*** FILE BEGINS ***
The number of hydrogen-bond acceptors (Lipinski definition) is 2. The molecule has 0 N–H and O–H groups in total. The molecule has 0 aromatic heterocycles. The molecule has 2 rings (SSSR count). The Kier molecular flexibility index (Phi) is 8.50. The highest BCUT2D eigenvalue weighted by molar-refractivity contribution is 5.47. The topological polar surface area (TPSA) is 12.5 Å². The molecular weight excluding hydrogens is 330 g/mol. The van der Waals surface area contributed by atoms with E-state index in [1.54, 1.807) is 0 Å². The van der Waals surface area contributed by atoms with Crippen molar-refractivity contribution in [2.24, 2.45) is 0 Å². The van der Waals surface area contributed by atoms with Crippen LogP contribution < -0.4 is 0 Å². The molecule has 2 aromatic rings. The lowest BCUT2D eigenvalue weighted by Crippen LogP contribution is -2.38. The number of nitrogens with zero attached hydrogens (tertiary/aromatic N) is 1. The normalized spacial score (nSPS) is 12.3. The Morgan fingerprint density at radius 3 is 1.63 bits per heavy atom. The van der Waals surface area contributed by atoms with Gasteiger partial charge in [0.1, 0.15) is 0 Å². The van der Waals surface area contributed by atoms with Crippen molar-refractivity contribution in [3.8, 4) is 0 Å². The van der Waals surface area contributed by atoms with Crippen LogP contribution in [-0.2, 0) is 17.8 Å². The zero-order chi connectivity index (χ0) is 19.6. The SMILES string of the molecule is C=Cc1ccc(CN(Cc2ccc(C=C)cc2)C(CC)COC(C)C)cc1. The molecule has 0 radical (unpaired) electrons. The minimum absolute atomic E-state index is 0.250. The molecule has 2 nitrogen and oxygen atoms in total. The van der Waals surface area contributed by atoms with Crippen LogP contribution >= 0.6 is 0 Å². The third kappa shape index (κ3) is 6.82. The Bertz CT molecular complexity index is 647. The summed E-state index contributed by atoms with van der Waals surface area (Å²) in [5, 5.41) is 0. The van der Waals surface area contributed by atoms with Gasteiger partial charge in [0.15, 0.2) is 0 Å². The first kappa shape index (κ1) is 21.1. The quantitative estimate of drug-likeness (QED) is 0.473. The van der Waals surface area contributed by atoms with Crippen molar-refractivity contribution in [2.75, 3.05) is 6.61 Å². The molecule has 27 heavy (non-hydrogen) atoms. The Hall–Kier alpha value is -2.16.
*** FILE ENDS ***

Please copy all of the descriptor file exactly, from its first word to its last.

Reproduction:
The number of hydrogen-bond acceptors (Lipinski definition) is 2. The molecule has 0 N–H and O–H groups in total. The molecule has 0 aromatic heterocycles. The molecule has 2 rings (SSSR count). The Kier molecular flexibility index (Phi) is 8.50. The highest BCUT2D eigenvalue weighted by molar-refractivity contribution is 5.47. The topological polar surface area (TPSA) is 12.5 Å². The molecular weight excluding hydrogens is 330 g/mol. The van der Waals surface area contributed by atoms with E-state index in [1.54, 1.807) is 0 Å². The van der Waals surface area contributed by atoms with Crippen molar-refractivity contribution in [2.24, 2.45) is 0 Å². The van der Waals surface area contributed by atoms with Crippen LogP contribution < -0.4 is 0 Å². The molecule has 2 aromatic rings. The lowest BCUT2D eigenvalue weighted by Crippen LogP contribution is -2.38. The number of nitrogens with zero attached hydrogens (tertiary/aromatic N) is 1. The normalized spacial score (nSPS) is 12.3. The Morgan fingerprint density at radius 3 is 1.63 bits per heavy atom. The van der Waals surface area contributed by atoms with Gasteiger partial charge in [0.1, 0.15) is 0 Å². The van der Waals surface area contributed by atoms with Crippen molar-refractivity contribution in [3.8, 4) is 0 Å². The van der Waals surface area contributed by atoms with Crippen LogP contribution in [-0.2, 0) is 17.8 Å². The zero-order chi connectivity index (χ0) is 19.6. The SMILES string of the molecule is C=Cc1ccc(CN(Cc2ccc(C=C)cc2)C(CC)COC(C)C)cc1. The molecule has 0 radical (unpaired) electrons. The minimum absolute atomic E-state index is 0.250. The molecule has 2 nitrogen and oxygen atoms in total. The van der Waals surface area contributed by atoms with Crippen LogP contribution >= 0.6 is 0 Å². The third kappa shape index (κ3) is 6.82. The Bertz CT molecular complexity index is 647. The summed E-state index contributed by atoms with van der Waals surface area (Å²) in [5, 5.41) is 0. The van der Waals surface area contributed by atoms with Gasteiger partial charge in [0.15, 0.2) is 0 Å². The first kappa shape index (κ1) is 21.1. The quantitative estimate of drug-likeness (QED) is 0.473. The van der Waals surface area contributed by atoms with Crippen molar-refractivity contribution in [2.75, 3.05) is 6.61 Å². The molecule has 27 heavy (non-hydrogen) atoms. The Hall–Kier alpha value is -2.16.